The 2016 ALA/AASL Election is quickly approaching. AASL is using this public forum as an opportunity to introduce the candidates running for office to all members. Each candidate was given the opportunity to respond to this question: If elected, what will you do to advance AASL’s new mission to empower leaders to transform teaching and learning? Read their responses and vote beginning March 15.
During my career as a high school librarian, I have found one thing that has gone a long way. Inspiration! Be an inspiration! Everyday inspire someone in some way. Help someone discover something. Allow someone to meet and conquer a challenge.
Our students, faculty and colleagues know just how great we are. Our principals know the difference that we make. Parents see the impact we make in their students’ education. But outside of that, how far does our influence reach? What good is all this knowledge and expertise that we have gained unless it is shared.
We each have something to offer to our state organizations as well as AASL. I encourage each and every one of you to share that book talk, that lesson, that idea, that workshop and that personal experience like only librarians can do. We are AASL. We are the members. We are the valuable link in our organization. We are the best advocates. As we network and make important connections, we build relationships. Reach out to another librarian. Members seek the practical but effective ideas and lessons.
Serve as that mentor who leaves a legacy to your library, your school, your community, your region or your state. You may never know how far your inspiration will reach, only that you made a difference.
If elected as Region Five director, I would seek to empower school librarians to serve their most important role, that of ensuring equitable access to information and resources to students across the nation, the same students who are growing into the mantle of a citizenry who will determine the direction of our future. Too often, I have seen school librarians get caught up in a mode of justifying and advocating for their positions on the faculty or preoccupied with scraping together enough funding from various sources to keep their programs going to the exclusion of any long-term planning. In the same way that insecurity in Maslow’s most fundamental hierarchy of needs obviates any basis for more existential growth, those basic insecurities inevitably distract us from a larger landscape of teaching and learning.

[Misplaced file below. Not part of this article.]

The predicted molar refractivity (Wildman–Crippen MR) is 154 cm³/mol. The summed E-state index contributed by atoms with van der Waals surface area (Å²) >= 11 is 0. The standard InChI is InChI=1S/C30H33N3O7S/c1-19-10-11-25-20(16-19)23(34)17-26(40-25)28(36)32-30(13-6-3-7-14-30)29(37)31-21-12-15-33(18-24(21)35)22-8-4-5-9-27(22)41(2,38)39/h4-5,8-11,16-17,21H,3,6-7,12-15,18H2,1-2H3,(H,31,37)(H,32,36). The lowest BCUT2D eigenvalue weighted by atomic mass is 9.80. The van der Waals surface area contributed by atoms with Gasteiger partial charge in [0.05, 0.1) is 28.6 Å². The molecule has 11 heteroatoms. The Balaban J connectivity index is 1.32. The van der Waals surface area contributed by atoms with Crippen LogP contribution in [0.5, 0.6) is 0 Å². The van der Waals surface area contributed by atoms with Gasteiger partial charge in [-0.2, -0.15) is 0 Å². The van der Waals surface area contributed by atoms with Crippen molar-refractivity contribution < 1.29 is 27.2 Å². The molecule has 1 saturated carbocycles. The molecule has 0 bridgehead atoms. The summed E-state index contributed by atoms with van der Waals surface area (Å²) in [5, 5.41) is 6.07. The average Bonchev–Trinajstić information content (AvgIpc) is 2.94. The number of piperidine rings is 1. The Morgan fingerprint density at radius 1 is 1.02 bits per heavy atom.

I seek to serve school libraries by working with the expectation that well-funded and well-staffed libraries increase achievement, but most importantly, move schools in the constructivist, collaborative direction that grows the affective skills and sensibilities most prized by employers seeking a nimble and flexible workforce and universities seeking young scholars who can manipulate datasets and mine social media trends using evolving tools. School librarians are the rare generalists who can work with students across grades and content areas, and their longitudinal guidance is essential to graduating a generation of students who can use electronic tools not just for computer-based assessment but in constructive and creative ways.
I believe that access to the resources and perspectives school librarians provide makes the difference in providing top-flight academic support services and independent intellectual stimulation in communities grappling with the most intense economic and social privations. It is only with the integration of skills and dispositions ensuring this equity that the promise of paperless, connected, always-on learning spaces will come to pass.